It’s good to be lonely: Jason Tomme at Theodore:Art

Stephanie Theodore gets the prize for press release of the day for her five deceptively simple takes on Jason Tomme’s exhibition. The show is a compelling mix of different media, from wood and stone sculptures and found objects to finely detailed pencil drawings, which I can imagine the artist making alone, in his studio, contemplating art’s need for solitude, all the while longing for human companionship and conversation. We can all relate to that.

[Jason Tomme, Crack Painting September 2014, 2014, oil on linen, 24 x 18 inches.]

Jason Tomme, installation view at Theodore:Art.

Here’s the  meat of the PR text.

Take One: Charlie writes to Charles of the “undeniable beauty” and “lingering disquiet” of the “strange kingless space” in which he finds himself. Like the damp, debris-strewn rooms at the center of Andrei Tarkovsky’s films, this uneasy place seems an illusory realm beyond the veil of appearances.


Take Two: It’s good to be lonely. Really, it’s fine.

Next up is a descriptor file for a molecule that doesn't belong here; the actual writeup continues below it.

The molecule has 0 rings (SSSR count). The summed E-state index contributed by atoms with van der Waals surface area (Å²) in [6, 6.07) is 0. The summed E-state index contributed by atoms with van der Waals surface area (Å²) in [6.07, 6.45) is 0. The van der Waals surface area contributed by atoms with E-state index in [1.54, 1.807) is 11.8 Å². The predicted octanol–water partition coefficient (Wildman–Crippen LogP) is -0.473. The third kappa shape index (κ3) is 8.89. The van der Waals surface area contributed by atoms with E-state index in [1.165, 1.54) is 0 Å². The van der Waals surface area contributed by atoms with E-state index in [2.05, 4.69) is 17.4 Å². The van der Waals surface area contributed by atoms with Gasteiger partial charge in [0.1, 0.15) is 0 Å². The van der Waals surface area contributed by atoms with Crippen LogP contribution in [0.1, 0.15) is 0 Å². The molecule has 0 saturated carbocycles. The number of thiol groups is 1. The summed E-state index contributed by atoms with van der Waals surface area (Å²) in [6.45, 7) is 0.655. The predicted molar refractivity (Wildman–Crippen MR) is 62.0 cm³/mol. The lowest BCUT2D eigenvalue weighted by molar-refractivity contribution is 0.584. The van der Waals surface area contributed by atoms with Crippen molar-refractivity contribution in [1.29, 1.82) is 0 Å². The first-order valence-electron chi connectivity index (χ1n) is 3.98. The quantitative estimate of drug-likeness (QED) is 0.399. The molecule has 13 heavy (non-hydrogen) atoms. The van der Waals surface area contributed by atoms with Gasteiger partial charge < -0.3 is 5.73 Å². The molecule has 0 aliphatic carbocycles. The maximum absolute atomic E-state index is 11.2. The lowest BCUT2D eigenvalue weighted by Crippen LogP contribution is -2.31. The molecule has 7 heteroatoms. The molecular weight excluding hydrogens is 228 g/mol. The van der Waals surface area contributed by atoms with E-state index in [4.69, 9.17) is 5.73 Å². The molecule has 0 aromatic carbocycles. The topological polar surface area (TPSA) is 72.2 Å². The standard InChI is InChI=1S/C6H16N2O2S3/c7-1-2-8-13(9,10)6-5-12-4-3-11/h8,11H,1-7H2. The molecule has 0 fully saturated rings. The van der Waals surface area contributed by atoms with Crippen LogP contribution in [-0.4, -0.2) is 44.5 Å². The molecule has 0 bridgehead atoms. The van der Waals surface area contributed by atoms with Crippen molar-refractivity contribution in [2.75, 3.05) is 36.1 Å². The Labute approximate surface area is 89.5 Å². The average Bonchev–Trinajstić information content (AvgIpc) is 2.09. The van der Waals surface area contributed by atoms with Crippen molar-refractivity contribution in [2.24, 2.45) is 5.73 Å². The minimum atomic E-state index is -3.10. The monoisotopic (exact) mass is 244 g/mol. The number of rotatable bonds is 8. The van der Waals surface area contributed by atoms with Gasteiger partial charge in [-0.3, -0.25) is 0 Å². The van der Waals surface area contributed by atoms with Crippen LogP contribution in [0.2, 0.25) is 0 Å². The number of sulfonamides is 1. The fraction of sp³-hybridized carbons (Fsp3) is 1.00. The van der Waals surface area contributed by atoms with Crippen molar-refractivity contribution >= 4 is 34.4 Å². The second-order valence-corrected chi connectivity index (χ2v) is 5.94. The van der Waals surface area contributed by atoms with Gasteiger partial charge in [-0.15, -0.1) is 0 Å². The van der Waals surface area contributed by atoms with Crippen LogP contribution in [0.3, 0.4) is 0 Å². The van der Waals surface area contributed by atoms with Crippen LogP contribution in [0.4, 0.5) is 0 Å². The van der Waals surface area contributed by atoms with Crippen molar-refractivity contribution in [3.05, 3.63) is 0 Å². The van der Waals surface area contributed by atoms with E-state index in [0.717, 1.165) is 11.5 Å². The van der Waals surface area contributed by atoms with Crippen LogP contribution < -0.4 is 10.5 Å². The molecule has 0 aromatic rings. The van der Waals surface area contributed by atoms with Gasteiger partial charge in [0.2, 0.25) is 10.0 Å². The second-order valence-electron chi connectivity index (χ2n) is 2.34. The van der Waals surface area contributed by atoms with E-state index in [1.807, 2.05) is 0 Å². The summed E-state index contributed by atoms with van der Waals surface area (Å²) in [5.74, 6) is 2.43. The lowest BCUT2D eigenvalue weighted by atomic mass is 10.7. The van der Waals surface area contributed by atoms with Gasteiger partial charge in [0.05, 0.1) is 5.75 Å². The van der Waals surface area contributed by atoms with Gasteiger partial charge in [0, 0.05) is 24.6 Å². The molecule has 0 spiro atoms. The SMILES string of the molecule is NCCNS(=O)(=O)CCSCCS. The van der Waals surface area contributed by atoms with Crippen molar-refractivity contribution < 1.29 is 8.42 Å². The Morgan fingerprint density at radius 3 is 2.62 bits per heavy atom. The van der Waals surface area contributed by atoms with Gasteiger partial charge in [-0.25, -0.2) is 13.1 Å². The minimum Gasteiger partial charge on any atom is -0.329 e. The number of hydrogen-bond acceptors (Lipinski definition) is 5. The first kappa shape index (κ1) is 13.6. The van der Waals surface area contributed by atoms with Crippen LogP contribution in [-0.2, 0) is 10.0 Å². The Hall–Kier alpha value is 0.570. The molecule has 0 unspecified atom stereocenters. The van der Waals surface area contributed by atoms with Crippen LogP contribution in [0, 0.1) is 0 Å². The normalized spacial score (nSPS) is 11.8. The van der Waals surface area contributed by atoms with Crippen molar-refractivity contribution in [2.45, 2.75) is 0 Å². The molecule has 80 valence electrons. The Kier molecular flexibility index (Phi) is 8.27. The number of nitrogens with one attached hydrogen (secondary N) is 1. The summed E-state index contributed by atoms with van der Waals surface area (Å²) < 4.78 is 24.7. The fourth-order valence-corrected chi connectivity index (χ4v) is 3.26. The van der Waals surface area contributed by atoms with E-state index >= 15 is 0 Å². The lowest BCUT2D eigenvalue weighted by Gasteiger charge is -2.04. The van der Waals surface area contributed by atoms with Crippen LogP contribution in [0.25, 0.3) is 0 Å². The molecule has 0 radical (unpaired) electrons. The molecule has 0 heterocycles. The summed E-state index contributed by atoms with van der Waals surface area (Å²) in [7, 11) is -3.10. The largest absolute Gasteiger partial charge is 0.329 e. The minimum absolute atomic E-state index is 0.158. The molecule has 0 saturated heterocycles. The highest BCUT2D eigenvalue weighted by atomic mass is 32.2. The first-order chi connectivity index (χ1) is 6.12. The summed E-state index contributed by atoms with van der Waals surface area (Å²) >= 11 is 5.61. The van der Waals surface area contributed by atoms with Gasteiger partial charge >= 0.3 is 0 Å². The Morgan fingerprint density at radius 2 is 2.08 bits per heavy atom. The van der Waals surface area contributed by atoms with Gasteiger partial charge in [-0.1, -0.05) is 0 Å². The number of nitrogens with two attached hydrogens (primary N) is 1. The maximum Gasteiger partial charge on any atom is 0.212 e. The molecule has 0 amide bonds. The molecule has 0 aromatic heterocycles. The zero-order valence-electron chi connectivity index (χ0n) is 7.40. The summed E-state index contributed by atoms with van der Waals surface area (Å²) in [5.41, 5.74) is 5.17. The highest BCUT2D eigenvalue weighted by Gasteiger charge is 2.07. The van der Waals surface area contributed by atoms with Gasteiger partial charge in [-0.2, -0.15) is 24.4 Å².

Take Three: When a loved one passes, the heart goes kablooey.

Take Four: Donald Rumsfeld hit the nail on the head when he spoke about “Known Unknowns”.

Take Five: Drawing, painting, sculpture splayed into a single room. A series of meticulous graphite drawings of potted plants, a new painting from the ongoing series “Crack Paintings”, and a myriad of new sculpture serve as wondrous artifacts to an inquisitive look at solitude, imagination, and location.

 Jason Tomme, Untitled Object # 2, (detail) 2014; OSB, stone, acrylic paint, 3-D printed composite.

Jason Tomme, Potted Plants: When Sunshine, 2014; graphite on paper – paper size: 50 x 38 inches. 
Jason Tomme: in a desert, on and island, in a room,” Theodore:Art, Bushwick, Brooklyn, NY. Through October 19, 2014.

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Two Coats of Paint is licensed under a Creative Commons Attribution – Noncommercial-No Derivative Works 3.0 United States License. For permission to use content beyond the scope of this license, permission is required.

Two Coats of Paint is licensed under a Creative Commons Attribution – Noncommercial-No Derivative Works 3.0 United States License. To use content beyond the scope of this license, permission is required.

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